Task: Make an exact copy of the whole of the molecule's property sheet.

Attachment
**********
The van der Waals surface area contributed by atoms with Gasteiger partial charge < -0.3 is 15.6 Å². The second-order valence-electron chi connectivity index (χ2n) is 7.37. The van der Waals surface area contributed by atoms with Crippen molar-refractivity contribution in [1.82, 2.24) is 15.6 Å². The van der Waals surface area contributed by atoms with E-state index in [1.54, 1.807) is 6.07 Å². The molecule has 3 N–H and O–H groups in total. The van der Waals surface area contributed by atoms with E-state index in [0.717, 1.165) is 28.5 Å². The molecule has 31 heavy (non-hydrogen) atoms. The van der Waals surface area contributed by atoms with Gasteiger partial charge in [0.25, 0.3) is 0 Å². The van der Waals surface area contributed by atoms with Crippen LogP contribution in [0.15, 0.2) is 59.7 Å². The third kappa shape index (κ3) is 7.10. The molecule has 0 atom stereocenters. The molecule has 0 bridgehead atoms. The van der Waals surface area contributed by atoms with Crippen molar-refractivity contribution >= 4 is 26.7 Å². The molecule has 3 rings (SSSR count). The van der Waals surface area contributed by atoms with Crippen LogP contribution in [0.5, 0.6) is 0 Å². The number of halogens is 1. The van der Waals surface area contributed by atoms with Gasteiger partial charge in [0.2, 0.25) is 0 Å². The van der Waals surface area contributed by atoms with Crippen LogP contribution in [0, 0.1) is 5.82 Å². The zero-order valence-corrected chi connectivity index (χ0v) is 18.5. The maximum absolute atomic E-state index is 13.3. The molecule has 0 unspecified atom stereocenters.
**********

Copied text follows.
The van der Waals surface area contributed by atoms with Gasteiger partial charge < -0.3 is 15.6 Å². The second-order valence-electron chi connectivity index (χ2n) is 7.37. The van der Waals surface area contributed by atoms with Crippen molar-refractivity contribution in [1.82, 2.24) is 15.6 Å². The van der Waals surface area contributed by atoms with E-state index in [1.54, 1.807) is 6.07 Å². The molecule has 3 N–H and O–H groups in total. The van der Waals surface area contributed by atoms with E-state index in [0.717, 1.165) is 28.5 Å². The molecule has 31 heavy (non-hydrogen) atoms. The van der Waals surface area contributed by atoms with Gasteiger partial charge in [0.25, 0.3) is 0 Å². The van der Waals surface area contributed by atoms with Crippen LogP contribution in [0.15, 0.2) is 59.7 Å². The third kappa shape index (κ3) is 7.10. The molecule has 0 atom stereocenters. The molecule has 0 bridgehead atoms. The van der Waals surface area contributed by atoms with Crippen molar-refractivity contribution >= 4 is 26.7 Å². The molecule has 3 rings (SSSR count). The van der Waals surface area contributed by atoms with Crippen LogP contribution in [0.5, 0.6) is 0 Å². The number of halogens is 1. The van der Waals surface area contributed by atoms with Gasteiger partial charge in [0.2, 0.25) is 0 Å². The van der Waals surface area contributed by atoms with Crippen LogP contribution in [0, 0.1) is 5.82 Å². The zero-order valence-corrected chi connectivity index (χ0v) is 18.5. The maximum absolute atomic E-state index is 13.3. The molecule has 0 unspecified atom stereocenters.